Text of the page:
What is miraculous is that the memory of Palm Sunday and what Jesus was communicating has been preserved for thousands of years.  The history of Christianity, however, tells us that the headwinds to Jesus' message became even more distracting and intense following his resurrection experiences.

    During the centuries that followed, The Way of Jesus, as the movement was described, slowly became institutionalized with a hierarchy of Bishops, church leaders and clergy that continued to refine Jesus' message.

    The simple seeds that Jesus sowed of love your neighbors, your enemies, and forgive others constantly fell on the unfertile ground.  His seeds landed on the soil that sprouted The Holy Roman Empire, Papal authority, power-wielding clergy, marching armies during the Crusades, the Holy Inquisition, the exclusive access of Christians to God's love, and that the true path of salvation was lined by the beliefs of a person instead of by the spirit by which he or she lived. 

    Just as the celebration and meaning of Passover often became hijacked by the organized chaos of its preparation, so The Way of Jesus was evolving into a world religion.  Christianity slowly began to lose its ability to help people personalize and internalize what Jesus had been teaching.

    If we were to look in our own culture for how the essence and meaning of a sacred celebration can become lost during its preparation, we need to look no further than what can take place during some wedding ceremonies.

    Every pastor that has officiated at a good number of marriage ceremonies could write a book about the organized chaos involved in all phases of planning for weddings, particularly when they become major productions.  One bride came into my office during my meeting with the couple with an organized binder that was six inches thick.

    I have officiated at a wedding where the family rented the Corcoran Art Gallery in Washington, D.C. Lois and I had another wedding that became a three-day extravaganza at Disney World.  Such weddings rival what happened annually in Jerusalem during the Passover celebration, but on a lesser scale.

    There have been a number of occasions where the bride's father gave his daughter a choice, "Honey, your mother and I will give you the 20 percent down payment on the home of your dreams anywhere in the United States, or give you the wedding of your dreams."  In my experience, three brides chose having the wedding of their dreams.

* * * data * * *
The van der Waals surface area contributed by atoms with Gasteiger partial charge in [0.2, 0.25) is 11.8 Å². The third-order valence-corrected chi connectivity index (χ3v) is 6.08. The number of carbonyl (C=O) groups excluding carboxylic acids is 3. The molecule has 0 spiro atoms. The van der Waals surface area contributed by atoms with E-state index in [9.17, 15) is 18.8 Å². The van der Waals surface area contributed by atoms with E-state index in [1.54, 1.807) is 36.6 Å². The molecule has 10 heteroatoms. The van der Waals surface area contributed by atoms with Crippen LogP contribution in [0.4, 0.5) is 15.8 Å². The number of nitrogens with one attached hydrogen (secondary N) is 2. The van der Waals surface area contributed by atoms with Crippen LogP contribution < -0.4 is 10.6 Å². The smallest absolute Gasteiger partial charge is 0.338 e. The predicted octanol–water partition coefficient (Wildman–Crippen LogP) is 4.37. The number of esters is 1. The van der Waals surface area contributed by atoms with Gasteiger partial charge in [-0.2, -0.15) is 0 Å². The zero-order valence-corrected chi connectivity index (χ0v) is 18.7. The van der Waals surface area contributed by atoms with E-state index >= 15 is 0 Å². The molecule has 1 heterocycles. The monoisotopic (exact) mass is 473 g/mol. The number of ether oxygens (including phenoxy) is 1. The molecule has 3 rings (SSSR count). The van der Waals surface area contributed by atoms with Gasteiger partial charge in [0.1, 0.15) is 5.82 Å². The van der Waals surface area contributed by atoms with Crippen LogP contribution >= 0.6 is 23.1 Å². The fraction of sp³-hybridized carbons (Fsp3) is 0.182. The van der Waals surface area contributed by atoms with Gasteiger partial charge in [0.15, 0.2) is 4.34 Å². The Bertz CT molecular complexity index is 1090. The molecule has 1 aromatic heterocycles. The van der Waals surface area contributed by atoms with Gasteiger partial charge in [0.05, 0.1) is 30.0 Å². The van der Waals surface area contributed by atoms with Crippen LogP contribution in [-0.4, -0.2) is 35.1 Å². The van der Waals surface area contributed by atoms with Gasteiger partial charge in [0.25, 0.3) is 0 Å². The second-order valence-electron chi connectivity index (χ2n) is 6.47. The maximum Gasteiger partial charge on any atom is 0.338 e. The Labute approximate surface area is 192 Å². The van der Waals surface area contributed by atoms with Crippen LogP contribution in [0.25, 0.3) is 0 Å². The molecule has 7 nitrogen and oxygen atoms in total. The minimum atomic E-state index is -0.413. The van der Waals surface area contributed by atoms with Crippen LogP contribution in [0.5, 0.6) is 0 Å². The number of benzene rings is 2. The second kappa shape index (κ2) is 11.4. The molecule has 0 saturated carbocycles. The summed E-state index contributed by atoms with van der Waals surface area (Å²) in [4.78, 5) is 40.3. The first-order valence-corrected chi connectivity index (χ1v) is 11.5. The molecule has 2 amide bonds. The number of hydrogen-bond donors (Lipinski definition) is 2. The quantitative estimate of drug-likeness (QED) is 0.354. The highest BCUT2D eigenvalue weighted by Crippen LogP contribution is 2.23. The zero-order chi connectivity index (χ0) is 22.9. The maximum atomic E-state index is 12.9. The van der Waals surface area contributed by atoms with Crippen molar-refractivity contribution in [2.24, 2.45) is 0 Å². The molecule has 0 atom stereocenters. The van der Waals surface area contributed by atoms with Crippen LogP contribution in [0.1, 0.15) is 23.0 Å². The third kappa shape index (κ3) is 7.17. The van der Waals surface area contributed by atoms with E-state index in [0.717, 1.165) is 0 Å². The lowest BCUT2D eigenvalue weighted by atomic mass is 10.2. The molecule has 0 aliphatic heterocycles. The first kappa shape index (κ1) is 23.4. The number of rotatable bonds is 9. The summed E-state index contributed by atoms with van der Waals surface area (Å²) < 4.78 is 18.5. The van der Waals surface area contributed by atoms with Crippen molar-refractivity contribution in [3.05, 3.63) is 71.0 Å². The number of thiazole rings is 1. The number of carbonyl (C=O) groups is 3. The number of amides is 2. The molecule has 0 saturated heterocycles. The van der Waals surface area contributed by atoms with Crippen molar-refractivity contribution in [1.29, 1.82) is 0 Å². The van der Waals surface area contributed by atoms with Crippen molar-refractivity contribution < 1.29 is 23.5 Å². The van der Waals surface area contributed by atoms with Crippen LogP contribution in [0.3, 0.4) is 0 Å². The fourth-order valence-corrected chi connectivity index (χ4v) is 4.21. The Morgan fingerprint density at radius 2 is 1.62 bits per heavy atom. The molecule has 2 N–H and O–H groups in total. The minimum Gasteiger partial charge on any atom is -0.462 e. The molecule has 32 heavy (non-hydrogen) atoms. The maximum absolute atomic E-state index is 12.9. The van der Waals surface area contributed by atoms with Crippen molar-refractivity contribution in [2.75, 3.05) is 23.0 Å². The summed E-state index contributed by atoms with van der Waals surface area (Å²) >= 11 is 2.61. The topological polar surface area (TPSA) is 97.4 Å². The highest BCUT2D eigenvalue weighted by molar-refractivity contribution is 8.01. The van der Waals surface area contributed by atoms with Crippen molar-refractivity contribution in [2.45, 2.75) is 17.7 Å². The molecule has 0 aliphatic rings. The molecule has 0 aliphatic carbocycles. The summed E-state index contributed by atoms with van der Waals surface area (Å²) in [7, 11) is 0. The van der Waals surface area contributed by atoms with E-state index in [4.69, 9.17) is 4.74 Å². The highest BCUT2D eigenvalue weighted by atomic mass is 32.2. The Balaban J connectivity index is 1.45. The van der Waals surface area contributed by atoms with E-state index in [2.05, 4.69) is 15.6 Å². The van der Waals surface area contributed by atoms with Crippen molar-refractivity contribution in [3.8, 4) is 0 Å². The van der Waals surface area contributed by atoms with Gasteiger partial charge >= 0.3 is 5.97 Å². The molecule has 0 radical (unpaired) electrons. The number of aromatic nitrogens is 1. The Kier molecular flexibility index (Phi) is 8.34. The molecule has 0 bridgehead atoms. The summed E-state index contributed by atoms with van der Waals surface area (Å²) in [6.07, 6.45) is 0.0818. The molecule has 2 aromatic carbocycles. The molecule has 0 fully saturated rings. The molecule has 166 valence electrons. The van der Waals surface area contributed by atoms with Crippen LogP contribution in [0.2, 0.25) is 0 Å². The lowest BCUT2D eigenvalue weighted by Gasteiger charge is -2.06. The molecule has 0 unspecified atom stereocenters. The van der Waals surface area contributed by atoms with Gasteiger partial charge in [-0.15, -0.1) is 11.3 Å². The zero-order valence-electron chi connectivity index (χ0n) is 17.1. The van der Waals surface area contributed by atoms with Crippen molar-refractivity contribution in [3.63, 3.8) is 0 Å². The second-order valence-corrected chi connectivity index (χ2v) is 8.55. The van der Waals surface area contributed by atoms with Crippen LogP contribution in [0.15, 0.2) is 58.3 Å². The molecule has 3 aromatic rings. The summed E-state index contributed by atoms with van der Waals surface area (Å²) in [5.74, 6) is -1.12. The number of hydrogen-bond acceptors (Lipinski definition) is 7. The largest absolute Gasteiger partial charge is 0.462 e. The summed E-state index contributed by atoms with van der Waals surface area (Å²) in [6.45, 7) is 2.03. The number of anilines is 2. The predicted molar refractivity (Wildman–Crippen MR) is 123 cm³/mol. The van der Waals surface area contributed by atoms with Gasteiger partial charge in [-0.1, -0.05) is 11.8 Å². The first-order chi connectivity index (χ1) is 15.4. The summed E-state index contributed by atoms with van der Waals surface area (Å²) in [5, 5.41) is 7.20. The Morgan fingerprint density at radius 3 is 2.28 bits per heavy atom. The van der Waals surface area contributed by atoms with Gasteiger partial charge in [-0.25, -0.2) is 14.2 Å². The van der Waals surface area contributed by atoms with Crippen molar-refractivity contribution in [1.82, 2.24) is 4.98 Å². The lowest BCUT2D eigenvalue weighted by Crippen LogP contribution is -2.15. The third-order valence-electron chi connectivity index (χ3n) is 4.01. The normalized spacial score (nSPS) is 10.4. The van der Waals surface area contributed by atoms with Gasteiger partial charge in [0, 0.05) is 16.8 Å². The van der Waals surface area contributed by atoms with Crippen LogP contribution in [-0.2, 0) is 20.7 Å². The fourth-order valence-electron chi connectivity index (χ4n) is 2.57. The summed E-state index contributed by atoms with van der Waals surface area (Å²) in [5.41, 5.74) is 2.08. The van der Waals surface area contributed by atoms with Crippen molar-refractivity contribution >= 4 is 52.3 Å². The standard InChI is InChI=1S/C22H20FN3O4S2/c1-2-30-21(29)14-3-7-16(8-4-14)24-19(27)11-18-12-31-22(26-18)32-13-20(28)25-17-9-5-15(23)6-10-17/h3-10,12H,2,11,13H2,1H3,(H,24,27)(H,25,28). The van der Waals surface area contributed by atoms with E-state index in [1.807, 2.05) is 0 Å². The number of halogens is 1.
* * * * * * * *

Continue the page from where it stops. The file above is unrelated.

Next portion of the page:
When weddings involve a major financial expense, a pastor quickly learns that he or she is reduced to becoming a necessary functionary in the midst of many moving parts that must be synchronized with precision.  The attention given to the details of these major dramas becomes far more important than celebrating the love of two people.  Weddings of this nature are seldom ones of which dreams are made. 

    There is the purchase of a one-of-a-kind designer wedding dress, wedding rings that are exquisite art forms, violin ensembles, soloists, florists, photographers, videographers, the planning for an elaborate rehearsal dinner, getting six fraternity brothers to behave themselves, getting all the women to the beauty salon within the same time-line to have their hair done, the planning of an expansive reception following the wedding and the involvement of the all important wedding coordinator who can have the personality of a dictator.  

    Well-seasoned pastors are way ahead of such games of organized chaos by realizing that their role is one of necessity whose opinion is seldom sought, valued, or needed.  Pastors do well to surrender any control they normally have by realizing that "This, too, shall pass." AND, it always does.

    The result of all the highly choreographed unfolding of this dream wedding is a woman who comes down the aisle on her big day like a zombie, heavily medicated from all the stress. Many brides seldom remember anything that was discussed during the rehearsal, let alone recall what had just happened when the wedding is over.  This is when wedding pictures become invaluable.

    Meanwhile, everyone in the massive congregation wants the ceremony to end quickly because their appetites and thirst are waiting to experience the bounty of heavy hors d'oeuvres, carving stations, the ever important open bar, the loud music and dancing.  In fact, the modern trend among their dearest friends is to skip the wedding ceremony and head straight to the reception.